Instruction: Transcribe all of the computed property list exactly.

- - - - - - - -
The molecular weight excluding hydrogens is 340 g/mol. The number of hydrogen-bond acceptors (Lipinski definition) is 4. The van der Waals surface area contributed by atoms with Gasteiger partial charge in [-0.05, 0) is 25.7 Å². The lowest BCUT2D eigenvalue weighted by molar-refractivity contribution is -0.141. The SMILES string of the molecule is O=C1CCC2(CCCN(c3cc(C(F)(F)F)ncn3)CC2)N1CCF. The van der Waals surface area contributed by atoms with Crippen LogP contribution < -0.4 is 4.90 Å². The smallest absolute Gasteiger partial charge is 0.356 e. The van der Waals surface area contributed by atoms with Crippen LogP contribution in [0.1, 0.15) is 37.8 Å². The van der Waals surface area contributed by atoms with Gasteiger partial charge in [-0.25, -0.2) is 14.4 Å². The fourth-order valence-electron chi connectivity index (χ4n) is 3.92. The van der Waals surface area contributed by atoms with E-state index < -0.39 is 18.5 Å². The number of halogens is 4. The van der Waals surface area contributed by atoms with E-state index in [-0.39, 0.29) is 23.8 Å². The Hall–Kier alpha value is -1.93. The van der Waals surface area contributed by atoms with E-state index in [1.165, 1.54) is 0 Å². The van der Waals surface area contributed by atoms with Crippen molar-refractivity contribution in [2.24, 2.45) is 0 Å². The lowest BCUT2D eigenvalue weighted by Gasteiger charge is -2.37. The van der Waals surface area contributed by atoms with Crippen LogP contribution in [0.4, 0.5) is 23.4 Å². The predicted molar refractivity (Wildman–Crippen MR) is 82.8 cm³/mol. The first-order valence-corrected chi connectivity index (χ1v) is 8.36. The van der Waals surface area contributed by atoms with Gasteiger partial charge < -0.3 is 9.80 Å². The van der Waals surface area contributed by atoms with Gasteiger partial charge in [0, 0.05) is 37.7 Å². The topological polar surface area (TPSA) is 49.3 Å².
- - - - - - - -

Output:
The molecular weight excluding hydrogens is 340 g/mol. The number of hydrogen-bond acceptors (Lipinski definition) is 4. The van der Waals surface area contributed by atoms with Gasteiger partial charge in [-0.05, 0) is 25.7 Å². The lowest BCUT2D eigenvalue weighted by molar-refractivity contribution is -0.141. The SMILES string of the molecule is O=C1CCC2(CCCN(c3cc(C(F)(F)F)ncn3)CC2)N1CCF. The van der Waals surface area contributed by atoms with Crippen LogP contribution < -0.4 is 4.90 Å². The smallest absolute Gasteiger partial charge is 0.356 e. The van der Waals surface area contributed by atoms with Crippen LogP contribution in [0.1, 0.15) is 37.8 Å². The van der Waals surface area contributed by atoms with Gasteiger partial charge in [-0.25, -0.2) is 14.4 Å². The fourth-order valence-electron chi connectivity index (χ4n) is 3.92. The van der Waals surface area contributed by atoms with E-state index < -0.39 is 18.5 Å². The number of halogens is 4. The van der Waals surface area contributed by atoms with E-state index in [-0.39, 0.29) is 23.8 Å². The Hall–Kier alpha value is -1.93. The van der Waals surface area contributed by atoms with E-state index in [1.165, 1.54) is 0 Å². The van der Waals surface area contributed by atoms with Crippen molar-refractivity contribution in [2.24, 2.45) is 0 Å². The lowest BCUT2D eigenvalue weighted by Gasteiger charge is -2.37. The van der Waals surface area contributed by atoms with Crippen LogP contribution in [0.4, 0.5) is 23.4 Å². The predicted molar refractivity (Wildman–Crippen MR) is 82.8 cm³/mol. The first-order valence-corrected chi connectivity index (χ1v) is 8.36. The van der Waals surface area contributed by atoms with Gasteiger partial charge < -0.3 is 9.80 Å². The van der Waals surface area contributed by atoms with Gasteiger partial charge in [0, 0.05) is 37.7 Å². The topological polar surface area (TPSA) is 49.3 Å².